Thursday, February 06, 2014

Don't let the door...

Let's talk about an entertainment situation for a moment without naming names.

Pretend there was a talk-show host who had been on the same job for about 22 years. Imagine he did nothing but win the ratings battle, week after week. That meant his employer made untold millions of dollars on his work.

When that person moved on, what would be the proper response? I'd probably start with a ticker-tape parade, followed by one of those zillion-dollar presents in the Neiman-Marcus Christmas catalog.

You've probably figured out that this isn't so hypothetical. It's about Jay Leno, whose last night on "The Tonight Show" will be broadcast tonight.

As departures go, this is a really odd one. The obvious comparison is with Johnny Carson, who left the same job after more than 30 years. Carson's departure was a national event, with an absolutely endless parade of celebrities stopping by to be on his show one last time.

But a lot has changed in Leno's 22 years on the job. Television certainly has. The Big Three networks no longer are the only dominant players on the scene, winning a plurality instead of a majority of the viewers. The Tonight Show's viewers have dropped greatly in that span. Then again, everyone's numbers have gone downhill.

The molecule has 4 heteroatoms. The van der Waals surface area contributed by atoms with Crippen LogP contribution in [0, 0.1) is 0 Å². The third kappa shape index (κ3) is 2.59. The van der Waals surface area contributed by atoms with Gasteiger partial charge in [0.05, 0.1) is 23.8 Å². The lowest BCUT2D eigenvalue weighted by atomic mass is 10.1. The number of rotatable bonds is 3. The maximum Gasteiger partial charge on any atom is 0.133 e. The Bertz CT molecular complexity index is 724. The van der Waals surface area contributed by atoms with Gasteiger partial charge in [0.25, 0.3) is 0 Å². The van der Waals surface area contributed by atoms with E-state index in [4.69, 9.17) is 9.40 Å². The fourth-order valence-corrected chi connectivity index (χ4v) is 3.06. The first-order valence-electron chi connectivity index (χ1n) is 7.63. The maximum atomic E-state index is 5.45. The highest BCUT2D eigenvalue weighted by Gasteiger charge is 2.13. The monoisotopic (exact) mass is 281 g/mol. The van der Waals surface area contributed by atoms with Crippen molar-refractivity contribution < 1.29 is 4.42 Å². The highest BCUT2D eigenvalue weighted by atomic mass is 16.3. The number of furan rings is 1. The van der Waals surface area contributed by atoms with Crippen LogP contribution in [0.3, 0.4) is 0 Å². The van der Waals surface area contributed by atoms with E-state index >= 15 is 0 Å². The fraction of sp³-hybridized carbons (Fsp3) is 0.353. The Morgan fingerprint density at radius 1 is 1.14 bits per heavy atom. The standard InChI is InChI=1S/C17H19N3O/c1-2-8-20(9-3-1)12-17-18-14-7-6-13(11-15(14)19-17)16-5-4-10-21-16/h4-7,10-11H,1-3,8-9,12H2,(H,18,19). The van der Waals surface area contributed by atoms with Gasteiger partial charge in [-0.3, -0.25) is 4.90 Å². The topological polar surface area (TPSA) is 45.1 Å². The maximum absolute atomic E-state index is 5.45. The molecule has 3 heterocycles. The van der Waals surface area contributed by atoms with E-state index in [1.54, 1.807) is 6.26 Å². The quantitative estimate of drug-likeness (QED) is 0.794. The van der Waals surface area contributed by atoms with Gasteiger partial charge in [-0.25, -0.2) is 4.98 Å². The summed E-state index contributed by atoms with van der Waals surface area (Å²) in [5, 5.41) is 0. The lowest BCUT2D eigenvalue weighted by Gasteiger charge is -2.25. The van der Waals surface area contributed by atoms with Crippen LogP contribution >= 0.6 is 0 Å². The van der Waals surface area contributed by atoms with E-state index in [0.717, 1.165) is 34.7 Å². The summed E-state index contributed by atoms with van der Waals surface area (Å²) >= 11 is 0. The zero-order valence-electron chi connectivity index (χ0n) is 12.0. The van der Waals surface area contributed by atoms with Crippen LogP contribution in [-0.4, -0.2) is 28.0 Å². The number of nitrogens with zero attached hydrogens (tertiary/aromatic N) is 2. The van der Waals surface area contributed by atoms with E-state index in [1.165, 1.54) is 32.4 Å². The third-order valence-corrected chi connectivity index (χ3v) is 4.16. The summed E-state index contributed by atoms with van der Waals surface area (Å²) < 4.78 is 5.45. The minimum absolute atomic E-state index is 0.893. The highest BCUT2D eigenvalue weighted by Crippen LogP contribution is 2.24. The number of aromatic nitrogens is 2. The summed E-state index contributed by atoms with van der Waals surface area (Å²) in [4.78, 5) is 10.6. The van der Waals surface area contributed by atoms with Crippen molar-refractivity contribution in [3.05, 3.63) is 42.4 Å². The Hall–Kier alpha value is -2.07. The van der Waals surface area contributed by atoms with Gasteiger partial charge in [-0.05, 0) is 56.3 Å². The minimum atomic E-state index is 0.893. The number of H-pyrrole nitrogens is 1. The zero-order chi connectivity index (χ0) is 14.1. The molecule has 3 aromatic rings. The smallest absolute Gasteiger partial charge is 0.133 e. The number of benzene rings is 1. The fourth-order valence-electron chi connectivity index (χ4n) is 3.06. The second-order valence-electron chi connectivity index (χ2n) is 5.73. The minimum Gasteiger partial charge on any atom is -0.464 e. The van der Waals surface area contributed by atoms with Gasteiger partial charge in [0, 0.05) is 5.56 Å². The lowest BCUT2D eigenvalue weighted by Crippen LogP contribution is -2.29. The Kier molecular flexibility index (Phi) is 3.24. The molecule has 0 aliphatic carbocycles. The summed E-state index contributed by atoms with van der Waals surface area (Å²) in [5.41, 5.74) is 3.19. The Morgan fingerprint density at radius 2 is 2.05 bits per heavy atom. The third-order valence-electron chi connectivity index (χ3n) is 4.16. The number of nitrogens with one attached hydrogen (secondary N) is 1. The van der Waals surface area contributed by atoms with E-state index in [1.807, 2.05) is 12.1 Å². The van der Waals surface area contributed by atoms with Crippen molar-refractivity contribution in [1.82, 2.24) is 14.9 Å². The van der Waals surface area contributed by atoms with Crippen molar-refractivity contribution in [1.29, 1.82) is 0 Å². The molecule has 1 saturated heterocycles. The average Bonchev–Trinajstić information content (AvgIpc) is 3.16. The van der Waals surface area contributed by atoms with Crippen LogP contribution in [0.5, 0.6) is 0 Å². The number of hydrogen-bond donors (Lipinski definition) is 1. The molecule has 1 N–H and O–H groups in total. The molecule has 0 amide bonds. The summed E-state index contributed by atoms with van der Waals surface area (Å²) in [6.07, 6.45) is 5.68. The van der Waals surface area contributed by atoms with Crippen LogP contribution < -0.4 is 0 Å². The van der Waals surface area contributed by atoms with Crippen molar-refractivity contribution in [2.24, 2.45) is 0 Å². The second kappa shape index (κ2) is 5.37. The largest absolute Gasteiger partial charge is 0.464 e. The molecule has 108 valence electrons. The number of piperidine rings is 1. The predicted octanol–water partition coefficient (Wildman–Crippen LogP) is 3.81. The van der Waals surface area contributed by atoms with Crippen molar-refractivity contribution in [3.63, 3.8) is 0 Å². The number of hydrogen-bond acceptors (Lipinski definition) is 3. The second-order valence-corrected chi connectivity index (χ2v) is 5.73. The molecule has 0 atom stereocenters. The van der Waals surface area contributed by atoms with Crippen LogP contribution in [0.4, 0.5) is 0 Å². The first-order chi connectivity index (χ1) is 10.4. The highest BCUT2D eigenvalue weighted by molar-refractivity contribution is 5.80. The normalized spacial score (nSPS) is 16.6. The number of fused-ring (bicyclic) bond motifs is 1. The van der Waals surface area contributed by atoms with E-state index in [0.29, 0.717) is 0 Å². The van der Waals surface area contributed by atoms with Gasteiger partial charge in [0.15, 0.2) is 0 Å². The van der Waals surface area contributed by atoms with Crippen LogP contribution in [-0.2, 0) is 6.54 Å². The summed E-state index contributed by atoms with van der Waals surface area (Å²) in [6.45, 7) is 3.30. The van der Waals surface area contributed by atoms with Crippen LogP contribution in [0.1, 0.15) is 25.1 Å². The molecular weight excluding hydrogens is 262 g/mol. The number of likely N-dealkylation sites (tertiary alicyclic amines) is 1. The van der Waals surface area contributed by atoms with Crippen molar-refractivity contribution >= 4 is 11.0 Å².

Still, that's not the only factor at work here. Leno was always the safe choice when it came to late night comedy. He didn't come up with many memorable jokes, but he was there for a few laughs night after night. And safe won the (ratings) race, consistently - even if it didn't create a great deal of buzz along the way.

Then there's the fact that Leno was in the middle of the affair in which NBC tried to move him to 10 p.m. weeknights and replace him with Conan O'Brien. Leno had a reputation for being rather insecure before all this; I can't imagine that episode did a great deal for his confidence.

I rarely watched Leno. David Letterman was and is more of my taste. And I can't say I feel sorry for Leno. He's made plenty of money over the years, and did what he loved on a nightly basis. Leno will return to doing stand-up at clubs and casinos, as well as do a little television when something interests him. Considering he reportedly banked his Tonight Show earnings and lived off the other gigs, Leno can work when he wants. And I'll be watch tonight's show, as something of an era ends. After all, I still have a video tape of Carson's last week.

Does the proverbial shout-out from this space go 1/1,000,000th of the way to compensating for the lack of buzz and thanks concerning his departure? Probably not. But you punch in at the job night after night and perform, you deserve a salute. So that's what this is.

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